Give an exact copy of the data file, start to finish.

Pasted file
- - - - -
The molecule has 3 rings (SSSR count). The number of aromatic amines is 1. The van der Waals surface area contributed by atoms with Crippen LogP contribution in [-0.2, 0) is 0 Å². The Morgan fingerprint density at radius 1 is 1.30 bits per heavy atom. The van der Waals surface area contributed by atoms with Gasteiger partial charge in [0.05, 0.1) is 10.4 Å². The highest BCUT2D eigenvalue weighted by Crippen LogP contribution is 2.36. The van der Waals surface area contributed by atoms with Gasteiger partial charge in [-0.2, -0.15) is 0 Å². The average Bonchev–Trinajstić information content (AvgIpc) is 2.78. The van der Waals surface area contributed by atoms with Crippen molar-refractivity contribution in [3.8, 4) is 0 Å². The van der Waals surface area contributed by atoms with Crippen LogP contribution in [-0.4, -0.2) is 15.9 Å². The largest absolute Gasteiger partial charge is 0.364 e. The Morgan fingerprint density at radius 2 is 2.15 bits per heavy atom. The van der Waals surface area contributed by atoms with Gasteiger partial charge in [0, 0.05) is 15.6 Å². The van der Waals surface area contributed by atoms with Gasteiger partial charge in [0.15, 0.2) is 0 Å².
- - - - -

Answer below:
The molecule has 3 rings (SSSR count). The number of aromatic amines is 1. The van der Waals surface area contributed by atoms with Crippen LogP contribution in [-0.2, 0) is 0 Å². The Morgan fingerprint density at radius 1 is 1.30 bits per heavy atom. The van der Waals surface area contributed by atoms with Gasteiger partial charge in [0.05, 0.1) is 10.4 Å². The highest BCUT2D eigenvalue weighted by Crippen LogP contribution is 2.36. The van der Waals surface area contributed by atoms with Gasteiger partial charge in [-0.2, -0.15) is 0 Å². The average Bonchev–Trinajstić information content (AvgIpc) is 2.78. The van der Waals surface area contributed by atoms with Crippen molar-refractivity contribution in [3.8, 4) is 0 Å². The van der Waals surface area contributed by atoms with Crippen LogP contribution in [-0.4, -0.2) is 15.9 Å². The largest absolute Gasteiger partial charge is 0.364 e. The Morgan fingerprint density at radius 2 is 2.15 bits per heavy atom. The van der Waals surface area contributed by atoms with Gasteiger partial charge in [0, 0.05) is 15.6 Å². The van der Waals surface area contributed by atoms with Gasteiger partial charge in [0.15, 0.2) is 0 Å².